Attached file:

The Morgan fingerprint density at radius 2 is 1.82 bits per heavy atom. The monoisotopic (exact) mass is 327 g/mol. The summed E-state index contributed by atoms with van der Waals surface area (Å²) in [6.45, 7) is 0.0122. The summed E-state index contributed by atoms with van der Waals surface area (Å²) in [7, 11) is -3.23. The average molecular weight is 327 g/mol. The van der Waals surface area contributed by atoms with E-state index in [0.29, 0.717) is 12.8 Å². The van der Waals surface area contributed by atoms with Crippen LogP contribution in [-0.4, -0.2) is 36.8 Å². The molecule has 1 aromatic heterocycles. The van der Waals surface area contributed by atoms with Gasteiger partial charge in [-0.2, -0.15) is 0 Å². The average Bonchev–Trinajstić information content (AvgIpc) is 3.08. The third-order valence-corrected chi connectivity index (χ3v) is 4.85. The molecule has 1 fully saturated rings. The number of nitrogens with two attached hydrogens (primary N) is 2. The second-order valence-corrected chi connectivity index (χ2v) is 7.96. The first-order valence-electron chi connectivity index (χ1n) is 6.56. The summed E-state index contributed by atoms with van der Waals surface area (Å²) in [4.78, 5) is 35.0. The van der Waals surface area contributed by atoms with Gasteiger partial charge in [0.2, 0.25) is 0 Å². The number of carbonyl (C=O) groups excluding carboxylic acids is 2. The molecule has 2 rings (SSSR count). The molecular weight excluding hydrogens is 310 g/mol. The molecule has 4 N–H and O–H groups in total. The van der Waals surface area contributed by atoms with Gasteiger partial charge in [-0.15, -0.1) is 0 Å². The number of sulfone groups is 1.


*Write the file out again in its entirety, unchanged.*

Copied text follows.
The Morgan fingerprint density at radius 2 is 1.82 bits per heavy atom. The monoisotopic (exact) mass is 327 g/mol. The summed E-state index contributed by atoms with van der Waals surface area (Å²) in [6.45, 7) is 0.0122. The summed E-state index contributed by atoms with van der Waals surface area (Å²) in [7, 11) is -3.23. The average molecular weight is 327 g/mol. The van der Waals surface area contributed by atoms with E-state index in [0.29, 0.717) is 12.8 Å². The van der Waals surface area contributed by atoms with Crippen LogP contribution in [-0.4, -0.2) is 36.8 Å². The molecule has 1 aromatic heterocycles. The van der Waals surface area contributed by atoms with Gasteiger partial charge in [-0.2, -0.15) is 0 Å². The average Bonchev–Trinajstić information content (AvgIpc) is 3.08. The third-order valence-corrected chi connectivity index (χ3v) is 4.85. The molecule has 1 fully saturated rings. The number of nitrogens with two attached hydrogens (primary N) is 2. The second-order valence-corrected chi connectivity index (χ2v) is 7.96. The first-order valence-electron chi connectivity index (χ1n) is 6.56. The summed E-state index contributed by atoms with van der Waals surface area (Å²) in [4.78, 5) is 35.0. The van der Waals surface area contributed by atoms with Gasteiger partial charge in [0.2, 0.25) is 0 Å². The number of carbonyl (C=O) groups excluding carboxylic acids is 2. The molecule has 2 rings (SSSR count). The molecular weight excluding hydrogens is 310 g/mol. The molecule has 4 N–H and O–H groups in total. The van der Waals surface area contributed by atoms with Gasteiger partial charge in [-0.15, -0.1) is 0 Å². The number of sulfone groups is 1.